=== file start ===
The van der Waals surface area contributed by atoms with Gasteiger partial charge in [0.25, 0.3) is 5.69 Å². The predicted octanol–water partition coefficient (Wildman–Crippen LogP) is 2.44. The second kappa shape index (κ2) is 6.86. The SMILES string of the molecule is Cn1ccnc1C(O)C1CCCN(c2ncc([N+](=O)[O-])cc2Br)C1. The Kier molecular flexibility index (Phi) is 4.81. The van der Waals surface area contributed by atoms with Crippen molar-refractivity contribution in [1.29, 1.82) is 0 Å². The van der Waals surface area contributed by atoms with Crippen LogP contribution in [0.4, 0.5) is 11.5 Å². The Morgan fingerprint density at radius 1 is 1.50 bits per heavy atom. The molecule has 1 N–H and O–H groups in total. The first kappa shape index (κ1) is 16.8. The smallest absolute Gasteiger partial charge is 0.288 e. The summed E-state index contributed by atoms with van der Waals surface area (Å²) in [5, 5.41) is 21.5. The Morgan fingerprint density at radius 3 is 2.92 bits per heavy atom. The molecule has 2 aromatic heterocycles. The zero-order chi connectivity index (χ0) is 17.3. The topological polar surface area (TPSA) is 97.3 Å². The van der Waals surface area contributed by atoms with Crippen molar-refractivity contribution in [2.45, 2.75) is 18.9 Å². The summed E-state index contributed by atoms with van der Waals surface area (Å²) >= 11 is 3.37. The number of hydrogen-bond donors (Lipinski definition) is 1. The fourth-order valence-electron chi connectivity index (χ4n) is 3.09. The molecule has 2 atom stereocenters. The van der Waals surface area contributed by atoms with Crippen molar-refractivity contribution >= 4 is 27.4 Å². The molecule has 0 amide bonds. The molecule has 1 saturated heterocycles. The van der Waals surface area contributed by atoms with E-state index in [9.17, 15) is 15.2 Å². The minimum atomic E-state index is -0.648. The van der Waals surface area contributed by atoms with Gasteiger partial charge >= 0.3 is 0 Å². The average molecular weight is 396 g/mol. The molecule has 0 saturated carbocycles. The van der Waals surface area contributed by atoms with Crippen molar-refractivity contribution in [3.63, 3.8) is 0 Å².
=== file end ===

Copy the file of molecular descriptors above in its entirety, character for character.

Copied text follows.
The van der Waals surface area contributed by atoms with Gasteiger partial charge in [0.25, 0.3) is 5.69 Å². The predicted octanol–water partition coefficient (Wildman–Crippen LogP) is 2.44. The second kappa shape index (κ2) is 6.86. The SMILES string of the molecule is Cn1ccnc1C(O)C1CCCN(c2ncc([N+](=O)[O-])cc2Br)C1. The Kier molecular flexibility index (Phi) is 4.81. The van der Waals surface area contributed by atoms with Crippen molar-refractivity contribution in [1.29, 1.82) is 0 Å². The van der Waals surface area contributed by atoms with Crippen LogP contribution in [0.4, 0.5) is 11.5 Å². The Morgan fingerprint density at radius 1 is 1.50 bits per heavy atom. The molecule has 1 N–H and O–H groups in total. The first kappa shape index (κ1) is 16.8. The smallest absolute Gasteiger partial charge is 0.288 e. The summed E-state index contributed by atoms with van der Waals surface area (Å²) in [5, 5.41) is 21.5. The Morgan fingerprint density at radius 3 is 2.92 bits per heavy atom. The molecule has 2 aromatic heterocycles. The zero-order chi connectivity index (χ0) is 17.3. The topological polar surface area (TPSA) is 97.3 Å². The van der Waals surface area contributed by atoms with Crippen molar-refractivity contribution in [2.45, 2.75) is 18.9 Å². The summed E-state index contributed by atoms with van der Waals surface area (Å²) >= 11 is 3.37. The number of hydrogen-bond donors (Lipinski definition) is 1. The fourth-order valence-electron chi connectivity index (χ4n) is 3.09. The molecule has 2 atom stereocenters. The van der Waals surface area contributed by atoms with Crippen molar-refractivity contribution >= 4 is 27.4 Å². The molecule has 0 amide bonds. The molecule has 1 saturated heterocycles. The van der Waals surface area contributed by atoms with E-state index in [9.17, 15) is 15.2 Å². The minimum atomic E-state index is -0.648. The van der Waals surface area contributed by atoms with Gasteiger partial charge >= 0.3 is 0 Å². The average molecular weight is 396 g/mol. The molecule has 0 saturated carbocycles. The van der Waals surface area contributed by atoms with Crippen molar-refractivity contribution in [3.63, 3.8) is 0 Å².